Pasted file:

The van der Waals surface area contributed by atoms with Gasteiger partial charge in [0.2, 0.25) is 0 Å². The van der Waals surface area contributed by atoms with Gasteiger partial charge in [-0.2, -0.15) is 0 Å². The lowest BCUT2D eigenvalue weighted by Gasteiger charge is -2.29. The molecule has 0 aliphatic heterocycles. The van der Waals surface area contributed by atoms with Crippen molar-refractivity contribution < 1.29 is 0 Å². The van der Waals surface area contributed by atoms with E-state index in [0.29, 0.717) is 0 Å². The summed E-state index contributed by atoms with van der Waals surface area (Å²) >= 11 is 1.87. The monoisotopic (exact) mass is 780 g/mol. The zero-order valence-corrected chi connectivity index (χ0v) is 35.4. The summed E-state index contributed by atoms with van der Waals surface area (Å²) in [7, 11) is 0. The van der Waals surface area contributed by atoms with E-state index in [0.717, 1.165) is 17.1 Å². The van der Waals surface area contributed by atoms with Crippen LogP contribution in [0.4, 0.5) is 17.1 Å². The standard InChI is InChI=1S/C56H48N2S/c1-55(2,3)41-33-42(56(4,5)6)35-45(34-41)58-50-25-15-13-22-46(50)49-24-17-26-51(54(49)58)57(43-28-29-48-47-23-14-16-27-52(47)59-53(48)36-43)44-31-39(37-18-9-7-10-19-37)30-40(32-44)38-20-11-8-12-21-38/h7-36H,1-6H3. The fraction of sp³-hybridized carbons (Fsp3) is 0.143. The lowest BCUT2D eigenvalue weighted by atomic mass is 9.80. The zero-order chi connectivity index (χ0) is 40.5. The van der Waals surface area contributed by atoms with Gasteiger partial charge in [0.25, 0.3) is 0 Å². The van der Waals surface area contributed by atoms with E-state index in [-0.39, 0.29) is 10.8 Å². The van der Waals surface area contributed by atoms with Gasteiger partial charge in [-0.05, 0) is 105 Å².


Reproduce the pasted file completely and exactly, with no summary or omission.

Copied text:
The van der Waals surface area contributed by atoms with Gasteiger partial charge in [0.2, 0.25) is 0 Å². The van der Waals surface area contributed by atoms with Gasteiger partial charge in [-0.2, -0.15) is 0 Å². The lowest BCUT2D eigenvalue weighted by Gasteiger charge is -2.29. The molecule has 0 aliphatic heterocycles. The van der Waals surface area contributed by atoms with Crippen molar-refractivity contribution < 1.29 is 0 Å². The van der Waals surface area contributed by atoms with E-state index in [0.29, 0.717) is 0 Å². The summed E-state index contributed by atoms with van der Waals surface area (Å²) >= 11 is 1.87. The monoisotopic (exact) mass is 780 g/mol. The zero-order valence-corrected chi connectivity index (χ0v) is 35.4. The summed E-state index contributed by atoms with van der Waals surface area (Å²) in [7, 11) is 0. The van der Waals surface area contributed by atoms with E-state index in [0.717, 1.165) is 17.1 Å². The van der Waals surface area contributed by atoms with Crippen LogP contribution in [0.4, 0.5) is 17.1 Å². The standard InChI is InChI=1S/C56H48N2S/c1-55(2,3)41-33-42(56(4,5)6)35-45(34-41)58-50-25-15-13-22-46(50)49-24-17-26-51(54(49)58)57(43-28-29-48-47-23-14-16-27-52(47)59-53(48)36-43)44-31-39(37-18-9-7-10-19-37)30-40(32-44)38-20-11-8-12-21-38/h7-36H,1-6H3. The fraction of sp³-hybridized carbons (Fsp3) is 0.143. The lowest BCUT2D eigenvalue weighted by atomic mass is 9.80. The zero-order chi connectivity index (χ0) is 40.5. The van der Waals surface area contributed by atoms with Gasteiger partial charge in [0.25, 0.3) is 0 Å². The van der Waals surface area contributed by atoms with E-state index in [-0.39, 0.29) is 10.8 Å². The van der Waals surface area contributed by atoms with Gasteiger partial charge in [-0.05, 0) is 105 Å².